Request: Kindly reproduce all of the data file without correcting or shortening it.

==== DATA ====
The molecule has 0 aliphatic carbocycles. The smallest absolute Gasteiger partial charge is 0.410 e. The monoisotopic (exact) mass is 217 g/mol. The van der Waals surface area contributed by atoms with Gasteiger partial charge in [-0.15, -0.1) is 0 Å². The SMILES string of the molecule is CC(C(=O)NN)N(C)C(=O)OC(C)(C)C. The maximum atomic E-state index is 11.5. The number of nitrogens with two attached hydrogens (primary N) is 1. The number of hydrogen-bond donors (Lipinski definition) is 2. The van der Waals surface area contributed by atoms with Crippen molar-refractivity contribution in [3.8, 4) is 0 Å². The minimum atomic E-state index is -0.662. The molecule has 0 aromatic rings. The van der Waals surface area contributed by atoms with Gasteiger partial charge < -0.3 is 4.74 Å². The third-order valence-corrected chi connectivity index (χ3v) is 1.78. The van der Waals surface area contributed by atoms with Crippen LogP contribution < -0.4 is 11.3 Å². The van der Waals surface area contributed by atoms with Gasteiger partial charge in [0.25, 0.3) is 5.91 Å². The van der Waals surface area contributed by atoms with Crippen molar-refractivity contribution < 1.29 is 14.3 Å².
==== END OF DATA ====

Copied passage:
The molecule has 0 aliphatic carbocycles. The smallest absolute Gasteiger partial charge is 0.410 e. The monoisotopic (exact) mass is 217 g/mol. The van der Waals surface area contributed by atoms with Gasteiger partial charge in [-0.15, -0.1) is 0 Å². The SMILES string of the molecule is CC(C(=O)NN)N(C)C(=O)OC(C)(C)C. The maximum atomic E-state index is 11.5. The number of nitrogens with two attached hydrogens (primary N) is 1. The number of hydrogen-bond donors (Lipinski definition) is 2. The van der Waals surface area contributed by atoms with Crippen molar-refractivity contribution in [3.8, 4) is 0 Å². The minimum atomic E-state index is -0.662. The molecule has 0 aromatic rings. The van der Waals surface area contributed by atoms with Gasteiger partial charge < -0.3 is 4.74 Å². The third-order valence-corrected chi connectivity index (χ3v) is 1.78. The van der Waals surface area contributed by atoms with Crippen LogP contribution < -0.4 is 11.3 Å². The van der Waals surface area contributed by atoms with Gasteiger partial charge in [0.25, 0.3) is 5.91 Å². The van der Waals surface area contributed by atoms with Crippen molar-refractivity contribution < 1.29 is 14.3 Å².